As the Arctic is melting, more and more nations are interested in the resources and geostrategic position of its ground. The latest contender is Russia which recently laid a claim to the territory seeking UN’s blessing to start drilling and militarizing the North Pole.
It is the second claim of this nature Russia made in less than two decades. In 2007, it even sent a submarine and managed to plant the Russian flag under the North Pole. But this time is not about rushing and planting flags around. Russia says that it has scientific evidence that backs its territorial claim on about 460,000 square miles of the Arctic Ocean and all that is in it.
Analysts argue that the region claimed by the Russian government is one of the world’s largest untouched reserves of crude oil, diamonds and valuable metals including gold and platinum. The region is also of great interest in case of an armed conflict with other nations touching the Arctic because it now contains a northern shipping route that is getting even wider as sea ice vanishes.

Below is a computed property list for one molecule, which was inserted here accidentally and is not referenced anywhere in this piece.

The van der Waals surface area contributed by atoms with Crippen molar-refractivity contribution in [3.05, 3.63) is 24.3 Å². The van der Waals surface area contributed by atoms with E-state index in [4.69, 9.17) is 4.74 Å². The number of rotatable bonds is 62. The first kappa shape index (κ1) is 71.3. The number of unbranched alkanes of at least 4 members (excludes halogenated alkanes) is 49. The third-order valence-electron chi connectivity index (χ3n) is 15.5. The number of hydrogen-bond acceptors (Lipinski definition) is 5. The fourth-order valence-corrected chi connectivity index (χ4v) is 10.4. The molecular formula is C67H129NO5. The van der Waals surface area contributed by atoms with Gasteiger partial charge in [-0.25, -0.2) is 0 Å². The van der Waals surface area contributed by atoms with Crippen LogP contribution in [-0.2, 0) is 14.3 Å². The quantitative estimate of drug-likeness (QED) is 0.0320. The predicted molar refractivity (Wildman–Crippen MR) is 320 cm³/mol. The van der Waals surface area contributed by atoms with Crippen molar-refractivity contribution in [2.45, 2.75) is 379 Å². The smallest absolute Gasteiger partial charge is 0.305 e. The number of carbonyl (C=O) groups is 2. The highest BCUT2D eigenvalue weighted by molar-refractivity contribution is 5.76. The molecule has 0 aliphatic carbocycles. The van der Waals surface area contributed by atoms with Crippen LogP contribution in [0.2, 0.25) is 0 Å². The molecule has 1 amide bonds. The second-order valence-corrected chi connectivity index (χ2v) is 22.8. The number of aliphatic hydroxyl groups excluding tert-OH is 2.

Russia bases its claims on scientific research conducted by more than 100 Russian scientists in 2007. Back then an expedition proved that 1,200-mile long undersea mountain chain dubbed Lomonosov Ridge which runs deep into the Arctic is a natural extension of Russian territory.
Russians used two submarines to reach 13,200 feet under the North pole where they placed the flag on the seabed as a symbol that the region is a Russian territory. Seven years later, the Danish performed a similar expedition and said that the ridge belongs to them through the Lincoln shelf.
But under the current U.N. Convention on the Law of the Sea, countries that touch the Arctic are entitled to only 200 miles off their coastlines. Nevertheless, since May 2007, Russia laid a claim that both the ridge and North Pole belongs to Russia. Paradoxically, the North Pole is already moving towards Siberia but in a veeery slow, geological way.
Russia made a claim of the Arctic in 2002, and the UN dismissed it because it lacked scientific basis. This year, Russians are trying to expand their territory under the international law that sets borders 200 miles off the coastline of a state. There is an exemption to that, however. If a nation can prove that geological structures extend farther than that, it can claim a 350-mile limit.
Yet, what Russia claims now is more than that. Kremlin argues that the natural resources in the Arctic are “natural components” of its territory, an argument backed by the “ample scientific data” it had submitted to the U.N.
Image Source: Davidicke
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